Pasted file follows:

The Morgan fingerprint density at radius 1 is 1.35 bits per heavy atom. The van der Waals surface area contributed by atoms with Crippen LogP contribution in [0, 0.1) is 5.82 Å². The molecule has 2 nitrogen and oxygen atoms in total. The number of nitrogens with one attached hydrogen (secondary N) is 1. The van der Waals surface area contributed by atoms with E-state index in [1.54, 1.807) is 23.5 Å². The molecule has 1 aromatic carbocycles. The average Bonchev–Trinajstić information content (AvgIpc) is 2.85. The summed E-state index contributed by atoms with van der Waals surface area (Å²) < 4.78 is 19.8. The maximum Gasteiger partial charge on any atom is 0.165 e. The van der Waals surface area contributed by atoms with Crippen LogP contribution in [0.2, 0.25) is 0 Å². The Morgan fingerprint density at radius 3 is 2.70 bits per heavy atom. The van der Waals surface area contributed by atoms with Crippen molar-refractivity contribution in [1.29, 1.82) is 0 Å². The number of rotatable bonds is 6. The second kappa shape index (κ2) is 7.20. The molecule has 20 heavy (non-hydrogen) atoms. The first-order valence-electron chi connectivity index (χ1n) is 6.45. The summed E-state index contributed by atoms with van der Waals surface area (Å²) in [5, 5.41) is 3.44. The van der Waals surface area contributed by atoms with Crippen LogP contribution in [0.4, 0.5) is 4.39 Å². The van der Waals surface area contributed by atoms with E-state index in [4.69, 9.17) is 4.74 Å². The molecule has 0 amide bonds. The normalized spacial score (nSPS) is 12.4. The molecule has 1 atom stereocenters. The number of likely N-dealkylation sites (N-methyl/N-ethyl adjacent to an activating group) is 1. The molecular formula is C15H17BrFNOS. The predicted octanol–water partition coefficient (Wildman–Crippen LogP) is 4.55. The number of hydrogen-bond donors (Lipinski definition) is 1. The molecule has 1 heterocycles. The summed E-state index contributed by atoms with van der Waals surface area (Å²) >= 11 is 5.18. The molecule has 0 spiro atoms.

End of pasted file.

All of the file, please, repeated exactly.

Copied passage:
The Morgan fingerprint density at radius 1 is 1.35 bits per heavy atom. The van der Waals surface area contributed by atoms with Crippen LogP contribution in [0, 0.1) is 5.82 Å². The molecule has 2 nitrogen and oxygen atoms in total. The number of nitrogens with one attached hydrogen (secondary N) is 1. The van der Waals surface area contributed by atoms with E-state index in [1.54, 1.807) is 23.5 Å². The molecule has 1 aromatic carbocycles. The average Bonchev–Trinajstić information content (AvgIpc) is 2.85. The summed E-state index contributed by atoms with van der Waals surface area (Å²) < 4.78 is 19.8. The maximum Gasteiger partial charge on any atom is 0.165 e. The van der Waals surface area contributed by atoms with Crippen LogP contribution in [0.2, 0.25) is 0 Å². The Morgan fingerprint density at radius 3 is 2.70 bits per heavy atom. The van der Waals surface area contributed by atoms with Crippen molar-refractivity contribution in [1.29, 1.82) is 0 Å². The number of rotatable bonds is 6. The second kappa shape index (κ2) is 7.20. The molecule has 20 heavy (non-hydrogen) atoms. The first-order valence-electron chi connectivity index (χ1n) is 6.45. The summed E-state index contributed by atoms with van der Waals surface area (Å²) in [5, 5.41) is 3.44. The van der Waals surface area contributed by atoms with Crippen LogP contribution in [0.4, 0.5) is 4.39 Å². The van der Waals surface area contributed by atoms with E-state index in [4.69, 9.17) is 4.74 Å². The molecule has 0 amide bonds. The normalized spacial score (nSPS) is 12.4. The molecule has 1 atom stereocenters. The number of likely N-dealkylation sites (N-methyl/N-ethyl adjacent to an activating group) is 1. The molecular formula is C15H17BrFNOS. The predicted octanol–water partition coefficient (Wildman–Crippen LogP) is 4.55. The number of hydrogen-bond donors (Lipinski definition) is 1. The molecule has 1 heterocycles. The summed E-state index contributed by atoms with van der Waals surface area (Å²) >= 11 is 5.18. The molecule has 0 spiro atoms.